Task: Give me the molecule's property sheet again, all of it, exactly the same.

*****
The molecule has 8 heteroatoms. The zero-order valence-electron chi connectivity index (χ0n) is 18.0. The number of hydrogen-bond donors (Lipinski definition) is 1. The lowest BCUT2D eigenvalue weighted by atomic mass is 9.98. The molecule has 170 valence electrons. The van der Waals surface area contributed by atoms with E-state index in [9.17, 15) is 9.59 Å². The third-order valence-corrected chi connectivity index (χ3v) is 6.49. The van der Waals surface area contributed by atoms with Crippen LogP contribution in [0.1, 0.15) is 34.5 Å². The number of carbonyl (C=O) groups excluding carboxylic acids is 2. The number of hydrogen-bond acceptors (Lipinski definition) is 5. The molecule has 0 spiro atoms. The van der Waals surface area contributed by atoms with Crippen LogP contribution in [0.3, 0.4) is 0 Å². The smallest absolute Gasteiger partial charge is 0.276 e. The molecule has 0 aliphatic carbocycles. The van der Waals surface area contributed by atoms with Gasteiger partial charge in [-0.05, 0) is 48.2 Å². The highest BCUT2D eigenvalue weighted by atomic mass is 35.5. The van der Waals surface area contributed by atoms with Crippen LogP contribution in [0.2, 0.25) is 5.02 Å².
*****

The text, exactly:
The molecule has 8 heteroatoms. The zero-order valence-electron chi connectivity index (χ0n) is 18.0. The number of hydrogen-bond donors (Lipinski definition) is 1. The lowest BCUT2D eigenvalue weighted by atomic mass is 9.98. The molecule has 170 valence electrons. The van der Waals surface area contributed by atoms with E-state index in [9.17, 15) is 9.59 Å². The third-order valence-corrected chi connectivity index (χ3v) is 6.49. The van der Waals surface area contributed by atoms with Crippen LogP contribution in [0.1, 0.15) is 34.5 Å². The number of carbonyl (C=O) groups excluding carboxylic acids is 2. The number of hydrogen-bond acceptors (Lipinski definition) is 5. The molecule has 0 spiro atoms. The van der Waals surface area contributed by atoms with Crippen LogP contribution in [0.3, 0.4) is 0 Å². The smallest absolute Gasteiger partial charge is 0.276 e. The molecule has 0 aliphatic carbocycles. The van der Waals surface area contributed by atoms with Gasteiger partial charge in [-0.05, 0) is 48.2 Å². The highest BCUT2D eigenvalue weighted by atomic mass is 35.5. The van der Waals surface area contributed by atoms with Crippen LogP contribution in [0.2, 0.25) is 5.02 Å².